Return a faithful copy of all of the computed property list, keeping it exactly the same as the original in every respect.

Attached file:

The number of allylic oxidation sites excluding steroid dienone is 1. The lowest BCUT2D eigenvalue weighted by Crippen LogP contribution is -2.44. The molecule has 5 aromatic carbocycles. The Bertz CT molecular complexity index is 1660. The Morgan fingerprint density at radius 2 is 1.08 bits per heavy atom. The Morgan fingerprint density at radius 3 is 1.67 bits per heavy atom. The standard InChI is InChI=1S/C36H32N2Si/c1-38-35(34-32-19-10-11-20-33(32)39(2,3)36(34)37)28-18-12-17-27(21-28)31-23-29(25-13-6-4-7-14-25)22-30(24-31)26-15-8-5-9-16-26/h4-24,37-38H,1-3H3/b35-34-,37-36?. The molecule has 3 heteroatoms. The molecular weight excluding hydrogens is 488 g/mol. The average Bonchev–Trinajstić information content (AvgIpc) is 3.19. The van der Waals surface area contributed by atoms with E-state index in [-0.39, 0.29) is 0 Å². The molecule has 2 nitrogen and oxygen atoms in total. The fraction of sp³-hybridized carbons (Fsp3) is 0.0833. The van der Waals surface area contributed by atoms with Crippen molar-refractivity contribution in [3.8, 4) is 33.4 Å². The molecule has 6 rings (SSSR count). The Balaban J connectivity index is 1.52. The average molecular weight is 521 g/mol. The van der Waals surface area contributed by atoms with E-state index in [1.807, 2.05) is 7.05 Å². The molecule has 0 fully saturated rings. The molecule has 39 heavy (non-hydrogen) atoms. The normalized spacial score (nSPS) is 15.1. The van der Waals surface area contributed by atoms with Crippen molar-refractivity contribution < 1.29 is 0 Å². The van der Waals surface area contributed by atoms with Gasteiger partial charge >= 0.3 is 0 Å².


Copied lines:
The number of allylic oxidation sites excluding steroid dienone is 1. The lowest BCUT2D eigenvalue weighted by Crippen LogP contribution is -2.44. The molecule has 5 aromatic carbocycles. The Bertz CT molecular complexity index is 1660. The Morgan fingerprint density at radius 2 is 1.08 bits per heavy atom. The Morgan fingerprint density at radius 3 is 1.67 bits per heavy atom. The standard InChI is InChI=1S/C36H32N2Si/c1-38-35(34-32-19-10-11-20-33(32)39(2,3)36(34)37)28-18-12-17-27(21-28)31-23-29(25-13-6-4-7-14-25)22-30(24-31)26-15-8-5-9-16-26/h4-24,37-38H,1-3H3/b35-34-,37-36?. The molecule has 3 heteroatoms. The molecular weight excluding hydrogens is 488 g/mol. The average Bonchev–Trinajstić information content (AvgIpc) is 3.19. The van der Waals surface area contributed by atoms with E-state index in [-0.39, 0.29) is 0 Å². The molecule has 2 nitrogen and oxygen atoms in total. The fraction of sp³-hybridized carbons (Fsp3) is 0.0833. The van der Waals surface area contributed by atoms with Crippen molar-refractivity contribution in [3.8, 4) is 33.4 Å². The molecule has 6 rings (SSSR count). The Balaban J connectivity index is 1.52. The average molecular weight is 521 g/mol. The van der Waals surface area contributed by atoms with E-state index in [1.807, 2.05) is 7.05 Å². The molecule has 0 fully saturated rings. The molecule has 39 heavy (non-hydrogen) atoms. The normalized spacial score (nSPS) is 15.1. The van der Waals surface area contributed by atoms with Crippen molar-refractivity contribution < 1.29 is 0 Å². The van der Waals surface area contributed by atoms with Gasteiger partial charge >= 0.3 is 0 Å².